1. Bone formation in the rabbit kidney with ligated vessels takes place (a) through the activity of young fibroblasts which accumulate to form a membrane-like structure; (b) subsequently by direct ossification of hyaline connective tissue in continuity with preformed bone; and (c) through erosion of lime placques by granulating tissue and laying down of lamellar bone by cells derived from fibroblasts.
2. Bone formation in the rabbit kidney begins not in direct contact with calcium deposits, but in the loose vascular connective tissue close under the transitional epithelium of the calices.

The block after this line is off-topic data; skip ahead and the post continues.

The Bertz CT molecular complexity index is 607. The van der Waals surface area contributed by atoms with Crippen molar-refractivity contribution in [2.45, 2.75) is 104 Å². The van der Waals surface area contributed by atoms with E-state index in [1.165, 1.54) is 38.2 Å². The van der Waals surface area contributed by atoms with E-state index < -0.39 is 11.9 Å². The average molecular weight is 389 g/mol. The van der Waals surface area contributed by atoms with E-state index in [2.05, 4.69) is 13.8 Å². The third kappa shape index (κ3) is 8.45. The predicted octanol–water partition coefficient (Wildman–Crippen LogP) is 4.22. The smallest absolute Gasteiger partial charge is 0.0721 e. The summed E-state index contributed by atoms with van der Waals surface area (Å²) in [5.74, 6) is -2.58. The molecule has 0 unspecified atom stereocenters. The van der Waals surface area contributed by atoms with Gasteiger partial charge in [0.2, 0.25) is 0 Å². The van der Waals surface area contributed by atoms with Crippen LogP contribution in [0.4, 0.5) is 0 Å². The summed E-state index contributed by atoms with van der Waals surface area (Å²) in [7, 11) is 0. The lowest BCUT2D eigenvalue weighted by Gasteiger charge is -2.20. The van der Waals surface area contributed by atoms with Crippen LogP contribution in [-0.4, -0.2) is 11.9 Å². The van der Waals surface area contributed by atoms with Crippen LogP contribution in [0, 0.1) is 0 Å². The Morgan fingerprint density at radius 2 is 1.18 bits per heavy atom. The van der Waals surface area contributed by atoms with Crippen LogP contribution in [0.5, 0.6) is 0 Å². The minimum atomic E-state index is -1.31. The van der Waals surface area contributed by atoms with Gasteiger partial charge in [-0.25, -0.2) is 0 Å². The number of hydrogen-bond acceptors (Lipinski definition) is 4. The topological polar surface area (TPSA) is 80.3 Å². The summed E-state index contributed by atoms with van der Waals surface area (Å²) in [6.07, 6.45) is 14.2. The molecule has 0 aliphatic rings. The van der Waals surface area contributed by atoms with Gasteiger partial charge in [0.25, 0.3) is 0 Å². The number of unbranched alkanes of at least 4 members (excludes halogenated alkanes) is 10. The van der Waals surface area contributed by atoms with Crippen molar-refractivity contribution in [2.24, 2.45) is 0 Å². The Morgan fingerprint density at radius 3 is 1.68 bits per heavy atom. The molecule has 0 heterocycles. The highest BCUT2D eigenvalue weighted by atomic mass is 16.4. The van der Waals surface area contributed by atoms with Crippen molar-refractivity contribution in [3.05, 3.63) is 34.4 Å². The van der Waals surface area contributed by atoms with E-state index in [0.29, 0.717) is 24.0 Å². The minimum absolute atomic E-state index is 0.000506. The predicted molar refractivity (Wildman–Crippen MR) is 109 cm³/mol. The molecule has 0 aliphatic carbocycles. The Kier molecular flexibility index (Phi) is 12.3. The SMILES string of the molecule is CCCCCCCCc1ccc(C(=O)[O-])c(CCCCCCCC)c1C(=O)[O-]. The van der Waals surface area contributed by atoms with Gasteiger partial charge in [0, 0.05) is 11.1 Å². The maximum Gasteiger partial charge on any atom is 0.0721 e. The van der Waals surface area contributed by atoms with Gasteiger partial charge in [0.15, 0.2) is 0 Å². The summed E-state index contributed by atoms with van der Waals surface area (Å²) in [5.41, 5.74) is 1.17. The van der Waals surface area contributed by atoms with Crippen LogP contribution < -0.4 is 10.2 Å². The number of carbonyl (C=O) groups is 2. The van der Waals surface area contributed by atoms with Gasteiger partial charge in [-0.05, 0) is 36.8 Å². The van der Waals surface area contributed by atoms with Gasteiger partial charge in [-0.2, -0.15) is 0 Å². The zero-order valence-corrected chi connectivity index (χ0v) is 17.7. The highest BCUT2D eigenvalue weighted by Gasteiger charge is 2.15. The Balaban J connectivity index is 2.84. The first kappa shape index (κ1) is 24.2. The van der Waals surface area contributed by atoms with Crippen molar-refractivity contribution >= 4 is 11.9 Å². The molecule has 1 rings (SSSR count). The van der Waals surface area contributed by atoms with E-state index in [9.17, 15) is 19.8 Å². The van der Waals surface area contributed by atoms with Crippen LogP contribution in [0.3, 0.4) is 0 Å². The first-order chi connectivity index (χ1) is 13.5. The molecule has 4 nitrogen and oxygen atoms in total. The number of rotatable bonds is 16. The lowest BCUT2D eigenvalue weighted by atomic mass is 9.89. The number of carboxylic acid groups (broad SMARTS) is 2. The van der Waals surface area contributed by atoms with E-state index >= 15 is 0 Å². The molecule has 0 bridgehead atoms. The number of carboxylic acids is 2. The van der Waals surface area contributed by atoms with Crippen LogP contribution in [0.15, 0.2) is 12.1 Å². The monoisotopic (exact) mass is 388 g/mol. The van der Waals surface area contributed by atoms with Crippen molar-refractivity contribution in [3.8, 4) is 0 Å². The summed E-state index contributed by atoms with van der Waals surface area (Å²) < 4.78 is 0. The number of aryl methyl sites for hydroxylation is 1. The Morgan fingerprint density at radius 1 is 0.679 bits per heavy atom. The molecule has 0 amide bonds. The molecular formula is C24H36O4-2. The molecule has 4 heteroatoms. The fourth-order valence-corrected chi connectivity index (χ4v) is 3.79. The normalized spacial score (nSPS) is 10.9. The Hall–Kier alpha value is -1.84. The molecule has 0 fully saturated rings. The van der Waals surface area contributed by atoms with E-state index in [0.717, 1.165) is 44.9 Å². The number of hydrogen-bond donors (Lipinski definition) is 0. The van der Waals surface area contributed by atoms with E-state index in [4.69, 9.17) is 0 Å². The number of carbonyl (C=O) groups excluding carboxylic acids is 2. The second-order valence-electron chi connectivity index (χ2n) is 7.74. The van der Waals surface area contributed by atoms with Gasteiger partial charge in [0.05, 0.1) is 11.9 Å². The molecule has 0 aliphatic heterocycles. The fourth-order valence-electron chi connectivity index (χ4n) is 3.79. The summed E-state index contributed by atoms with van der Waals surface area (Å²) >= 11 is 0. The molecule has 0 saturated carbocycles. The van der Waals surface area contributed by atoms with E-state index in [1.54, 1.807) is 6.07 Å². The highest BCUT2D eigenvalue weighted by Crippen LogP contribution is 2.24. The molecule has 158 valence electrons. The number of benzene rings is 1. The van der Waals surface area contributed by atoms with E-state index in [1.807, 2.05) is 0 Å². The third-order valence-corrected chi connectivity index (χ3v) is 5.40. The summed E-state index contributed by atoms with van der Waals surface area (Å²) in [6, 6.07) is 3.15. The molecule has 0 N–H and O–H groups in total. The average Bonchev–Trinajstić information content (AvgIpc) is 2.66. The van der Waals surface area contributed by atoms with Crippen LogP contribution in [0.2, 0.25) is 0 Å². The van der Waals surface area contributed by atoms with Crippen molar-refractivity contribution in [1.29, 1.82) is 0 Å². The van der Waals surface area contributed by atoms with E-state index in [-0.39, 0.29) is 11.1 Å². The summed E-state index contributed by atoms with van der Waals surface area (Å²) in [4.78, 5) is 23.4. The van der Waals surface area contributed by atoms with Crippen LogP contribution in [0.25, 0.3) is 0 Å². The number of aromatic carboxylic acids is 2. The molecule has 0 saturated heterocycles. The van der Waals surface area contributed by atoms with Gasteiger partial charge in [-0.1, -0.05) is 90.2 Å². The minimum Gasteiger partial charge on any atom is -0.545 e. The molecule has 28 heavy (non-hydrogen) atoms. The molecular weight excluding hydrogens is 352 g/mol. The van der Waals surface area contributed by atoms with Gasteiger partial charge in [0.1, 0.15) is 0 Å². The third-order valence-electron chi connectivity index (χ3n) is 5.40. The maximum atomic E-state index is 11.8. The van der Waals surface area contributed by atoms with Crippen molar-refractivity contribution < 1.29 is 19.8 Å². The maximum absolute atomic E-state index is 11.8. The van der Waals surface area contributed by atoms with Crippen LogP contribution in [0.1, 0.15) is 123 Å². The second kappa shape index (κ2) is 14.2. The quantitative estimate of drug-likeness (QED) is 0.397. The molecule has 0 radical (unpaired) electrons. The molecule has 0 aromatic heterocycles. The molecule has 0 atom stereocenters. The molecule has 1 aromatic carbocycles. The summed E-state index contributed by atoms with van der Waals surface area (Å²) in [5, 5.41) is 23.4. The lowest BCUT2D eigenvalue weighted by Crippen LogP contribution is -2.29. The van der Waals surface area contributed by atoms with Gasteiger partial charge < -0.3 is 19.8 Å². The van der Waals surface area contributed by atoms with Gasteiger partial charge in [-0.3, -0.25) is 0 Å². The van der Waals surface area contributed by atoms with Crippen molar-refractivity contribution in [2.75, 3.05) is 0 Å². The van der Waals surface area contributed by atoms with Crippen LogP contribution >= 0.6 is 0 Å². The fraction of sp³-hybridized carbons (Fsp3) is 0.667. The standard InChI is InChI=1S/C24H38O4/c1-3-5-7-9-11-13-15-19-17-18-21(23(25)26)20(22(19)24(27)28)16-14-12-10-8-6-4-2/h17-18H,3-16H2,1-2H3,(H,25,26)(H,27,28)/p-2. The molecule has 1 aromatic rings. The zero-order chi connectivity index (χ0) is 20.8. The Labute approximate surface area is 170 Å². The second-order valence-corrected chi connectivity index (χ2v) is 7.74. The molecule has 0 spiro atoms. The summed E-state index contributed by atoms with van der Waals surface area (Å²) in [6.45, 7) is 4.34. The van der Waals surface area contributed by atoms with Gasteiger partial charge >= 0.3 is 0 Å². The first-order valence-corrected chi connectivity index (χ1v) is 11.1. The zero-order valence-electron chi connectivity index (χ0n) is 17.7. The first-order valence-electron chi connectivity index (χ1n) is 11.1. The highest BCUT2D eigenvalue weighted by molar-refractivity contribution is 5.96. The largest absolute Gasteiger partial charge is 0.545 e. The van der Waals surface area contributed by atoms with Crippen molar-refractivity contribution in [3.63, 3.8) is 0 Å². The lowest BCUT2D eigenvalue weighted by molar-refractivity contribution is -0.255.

3. With autotransplanted ear cartilage of the rabbit there is an active new formation of cartilage in the connective tissue which surrounds the transplants, and the bone is formed by the fibroblasts from the perichondrium which erode and invade the calcified areas in this new cartilage.
4. The process of bone formation in the kidney is similar to that found in normal membranous ossification, while with the transplanted ear cartilage the process is identical with endochondral ossification.